If I had to name my favorite cuisine, it would be a toss-up between Vietnamese and Korean. Both offer charbroiled meats, pickled or marinated vegetables, and a lively and sometimes spicy array of seasonings. What’s not to like?
Most unfamiliar ethnic foods become instantly accessible if you take a trip to a local shop to stock up on a few specific ingredients. It wasn’t until I learned about Moroccan spices that I realized that a tagine is basically a braise seasoned with specific spices mixed in the right combination, such as turmeric, paprika, saffron and ground ginger. Mexican food isn’t all that difficult if one familiarizes themselves with chilies, cilantro, and corn tortillas. Ok, and a nice hunk of pork shoulder as well.
Every time I go to a specialty market, whether it’s Mexican, Japanese, or Chinese, I invariably lug back bottles of vinegars, odd herbs, specialty sugars and some sort of backside-burning chili pastes home with me. The other day when I was at Tang Frères, the gigantic Asian market in Paris, I heard a voice calling out for me to make Korean bbq this weekend.
It was a little strange: unlike the usual voices I hear in my head, this one had a Korean accent. And it was insistent.
Then yet another voice chimed in and reminded me that I’d bookmarked a recipe that Aun at Chubby Hubby made: the most amazing-looking Vietnamese Pork Ribs in Caramel Sauce from Molly Steven’s book All About Braising. And I knew from what the doctors and lawyers told me after the sentencing phase that the only way to calm those voices in my head was sometimes to give in to their demands.
(Unlike the other voices that tell me to do all sorts of bad things—like clean my freezer or pay my bills, which I ignore.)
Since a French-accented little voice in my head has been riffing on caramel lately, once my mind started gearing up to sink my teeth into meltingly-soft caramelized pork, I raced over to the refrigerated case at Tang Frères, confident that kimchi would go into my shopping cart as well. If my brain, at this point, probably sounds to you like the United Nations General Assembly of food…imagine what it’s like for me.
But I couldn’t find any. No kimchi? Zip.
I’ve read that any Korean would be embarrassed to ‘buy’ kimchi, since it’s a staple of home-cooking. But since I’m not Korean, I don’t have that stigma. (Although all my Chinese friends insist I’m really Chinese, and we have our own stigmas.) And one stigma I’m over is the one against buying pickles.
Of course, they had everything but. So I grabbed the biggest head of Napa cabbage and, of course, being American, I bought way, way too many racks of ribs. Hey, if you’re gonna make ribs, you may as well make a lot of ’em. (What’s up with these recipes that call for 4 riblets per person? I’m thinking one rack per person.) No sooner had I left the market when I realized I had to lug all those ribs home on the métro, and learned another virtue of eating less: by the time I got home, I was certain my shoulder was going to fall off like the meat on the pork ribs.
I can imagine that people searching online for a kimchi recipe might stop here and wonder why they’ve landed on a site about Paris, chocolate, and baking. So I made sure the recipe had a little bit of sweetness so it makes the cut. And serving caramelized ribs alongside certainly doesn’t hurt my credibility either.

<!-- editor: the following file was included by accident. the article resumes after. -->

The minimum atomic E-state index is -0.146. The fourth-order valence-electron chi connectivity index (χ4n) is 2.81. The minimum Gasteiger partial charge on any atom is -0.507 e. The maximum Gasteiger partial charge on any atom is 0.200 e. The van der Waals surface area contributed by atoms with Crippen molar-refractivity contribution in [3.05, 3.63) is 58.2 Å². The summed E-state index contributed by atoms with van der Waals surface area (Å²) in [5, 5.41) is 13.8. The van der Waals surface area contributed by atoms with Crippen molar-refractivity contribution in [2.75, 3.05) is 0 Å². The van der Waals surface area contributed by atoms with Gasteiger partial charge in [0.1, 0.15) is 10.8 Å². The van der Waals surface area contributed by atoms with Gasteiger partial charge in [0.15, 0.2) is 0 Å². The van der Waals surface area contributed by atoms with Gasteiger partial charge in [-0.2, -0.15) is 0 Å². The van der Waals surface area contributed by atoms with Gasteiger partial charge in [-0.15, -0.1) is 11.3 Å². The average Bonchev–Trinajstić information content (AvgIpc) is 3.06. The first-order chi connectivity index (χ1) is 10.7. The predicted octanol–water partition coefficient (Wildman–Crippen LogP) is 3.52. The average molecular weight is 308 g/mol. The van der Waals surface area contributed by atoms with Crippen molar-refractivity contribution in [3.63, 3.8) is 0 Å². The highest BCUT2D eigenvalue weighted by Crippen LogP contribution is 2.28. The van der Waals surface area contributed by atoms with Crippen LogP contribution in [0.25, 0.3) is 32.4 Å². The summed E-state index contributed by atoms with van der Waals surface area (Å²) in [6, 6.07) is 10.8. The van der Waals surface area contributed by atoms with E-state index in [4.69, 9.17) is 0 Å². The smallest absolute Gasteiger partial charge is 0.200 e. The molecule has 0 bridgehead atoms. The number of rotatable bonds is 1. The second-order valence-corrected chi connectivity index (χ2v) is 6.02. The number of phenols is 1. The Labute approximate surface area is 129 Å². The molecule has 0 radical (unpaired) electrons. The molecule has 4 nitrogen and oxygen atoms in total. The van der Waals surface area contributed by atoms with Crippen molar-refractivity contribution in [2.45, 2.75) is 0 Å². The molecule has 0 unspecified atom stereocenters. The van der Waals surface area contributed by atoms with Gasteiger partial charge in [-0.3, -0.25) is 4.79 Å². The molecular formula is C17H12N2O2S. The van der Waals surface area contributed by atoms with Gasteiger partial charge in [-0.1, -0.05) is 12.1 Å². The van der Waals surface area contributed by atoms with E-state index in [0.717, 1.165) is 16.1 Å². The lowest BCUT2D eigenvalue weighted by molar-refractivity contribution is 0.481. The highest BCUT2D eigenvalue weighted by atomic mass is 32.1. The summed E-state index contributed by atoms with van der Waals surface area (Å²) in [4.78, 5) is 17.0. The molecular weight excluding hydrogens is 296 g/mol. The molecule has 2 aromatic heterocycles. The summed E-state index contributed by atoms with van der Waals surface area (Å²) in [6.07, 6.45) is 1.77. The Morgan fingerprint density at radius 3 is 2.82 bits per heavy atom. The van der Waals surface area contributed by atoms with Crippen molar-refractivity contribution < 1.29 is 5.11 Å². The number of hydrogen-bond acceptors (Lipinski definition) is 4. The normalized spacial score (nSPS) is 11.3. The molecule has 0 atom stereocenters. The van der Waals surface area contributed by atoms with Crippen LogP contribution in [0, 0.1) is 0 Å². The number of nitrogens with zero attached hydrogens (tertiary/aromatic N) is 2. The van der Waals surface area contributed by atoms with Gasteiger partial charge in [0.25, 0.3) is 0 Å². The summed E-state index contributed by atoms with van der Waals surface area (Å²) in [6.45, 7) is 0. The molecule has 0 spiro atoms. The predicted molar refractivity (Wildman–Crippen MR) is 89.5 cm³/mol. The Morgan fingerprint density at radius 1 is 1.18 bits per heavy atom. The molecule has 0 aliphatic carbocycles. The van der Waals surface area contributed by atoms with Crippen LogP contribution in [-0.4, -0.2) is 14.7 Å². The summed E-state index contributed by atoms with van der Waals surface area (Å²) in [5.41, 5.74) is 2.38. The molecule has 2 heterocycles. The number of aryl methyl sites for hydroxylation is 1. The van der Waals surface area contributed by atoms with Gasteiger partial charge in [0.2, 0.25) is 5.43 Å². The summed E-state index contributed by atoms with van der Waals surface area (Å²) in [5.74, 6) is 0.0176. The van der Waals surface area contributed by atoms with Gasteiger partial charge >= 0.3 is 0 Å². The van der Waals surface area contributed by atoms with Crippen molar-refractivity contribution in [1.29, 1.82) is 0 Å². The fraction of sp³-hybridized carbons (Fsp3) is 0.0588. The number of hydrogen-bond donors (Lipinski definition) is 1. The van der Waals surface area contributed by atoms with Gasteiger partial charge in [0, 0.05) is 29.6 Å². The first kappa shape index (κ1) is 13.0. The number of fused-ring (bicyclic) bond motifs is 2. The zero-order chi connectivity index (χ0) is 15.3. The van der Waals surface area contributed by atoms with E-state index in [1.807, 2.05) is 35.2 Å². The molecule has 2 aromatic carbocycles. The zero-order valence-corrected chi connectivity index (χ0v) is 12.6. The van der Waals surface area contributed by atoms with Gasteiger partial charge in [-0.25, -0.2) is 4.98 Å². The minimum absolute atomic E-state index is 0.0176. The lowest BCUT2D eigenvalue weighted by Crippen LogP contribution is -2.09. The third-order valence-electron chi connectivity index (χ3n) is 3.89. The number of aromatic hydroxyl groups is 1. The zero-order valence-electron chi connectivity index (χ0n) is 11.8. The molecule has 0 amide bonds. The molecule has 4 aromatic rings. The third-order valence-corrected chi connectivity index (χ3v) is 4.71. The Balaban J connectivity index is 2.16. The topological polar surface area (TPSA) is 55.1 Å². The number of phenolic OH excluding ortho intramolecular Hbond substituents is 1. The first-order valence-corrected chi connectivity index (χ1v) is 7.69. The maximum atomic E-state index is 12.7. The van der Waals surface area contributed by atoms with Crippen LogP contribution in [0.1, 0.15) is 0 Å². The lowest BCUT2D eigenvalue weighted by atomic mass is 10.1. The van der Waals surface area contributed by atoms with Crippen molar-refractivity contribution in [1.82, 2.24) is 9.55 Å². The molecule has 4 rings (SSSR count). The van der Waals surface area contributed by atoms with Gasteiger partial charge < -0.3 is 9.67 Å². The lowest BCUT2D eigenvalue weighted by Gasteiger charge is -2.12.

Now If I could only find some Parisians this weekend that have a hankering for Korean bbq and spicy pickles, I’d be in business. I’ve got 4 huge racks of pork ribs marinating in caramel sauce infused with plenty of sweet shallots, all set to go. I’ve got a couple of quarts of homemade kimchi and a few lengthy daikon radishes lined up for various banchan.
Oh, and a batch of just-churned milk chocolate ice cream as a cooling afterthought for dessert. There was another voice that told me to do that. But you already know about that one.
- 1 large Chinese or Napa Cabbage
- 1 gallon (4l) water
- 1/2 cup (100g) coarse salt
- 1 small head of garlic,, peeled and finely minced
- one 2-inch (6cm) piece of fresh ginger,, peeled and minced
- 1/4 cup (60ml) fish sauce
- 1/3 cup (80ml) chili paste or 1/2 cup Korean chili powder
- 1 bunch green onions,, cut into 1-inch (3cm) lengths (use the dark green part, too, except for the tough ends)
- 1 medium daikon radish,, peeled and grated
- 1 teaspoon sugar or honey
- 1. Slice the cabbage lengthwise in half, then slice each half lengthwise into 3 sections. Cut away the tough stem chunks.
- 2. Dissolve the salt in the water in a very large container, then submerge the cabbage under the water. Put a plate on top to make sure they stay under water, then let stand for 2 hours.
- 3. Mix the other ingredients in a very large metal or glass bowl.
- 4. Drain the cabbage, rinse it, and squeeze it dry.
- 5. Here’s the scary part: mix it all up.
- Some recipes advise wearing rubber gloves since the chili paste can stain your hands.
- 6. Pack the kimchi in a clean glass jar large enough to hold it all and cover it tightly. Let stand for one to two days in a cool place, around room temperature.
- 7. Check the kimchi after 1-2 days. If it’s bubbling a bit, it’s ready and should be refrigerated. If not, let it stand another day, when it should be ready.
- 8. Once it’s fermenting, serve or store in the refrigerator. If you want, add a sprinkle of toasted sesame seeds over the kimchi for serving.
Related Posts and Recipes
Seoul Chicken Recipe (Great Korean-style chicken recipe)
Korea’s Kimchi Addiction Catches On In the West (San Francisco Chronicle)
Korean Bulgogi and Kalbi: Korean BBQ (Steamy Kitchen)
Evil Jungle Prince (Korean recipes)
Traditional Napa Cabbage Kimchi (Epicurious)
Japanese pickles (Amazon)
Korea House (Visit to San Francisco Korean bbq)
Making kimchi (Cooking with Maangchi Video)
My Korean Kitchen (Korean recipes and cooking blog)
Kimchi (My other recipe)
Pajeon (Korean Scallion Pancake)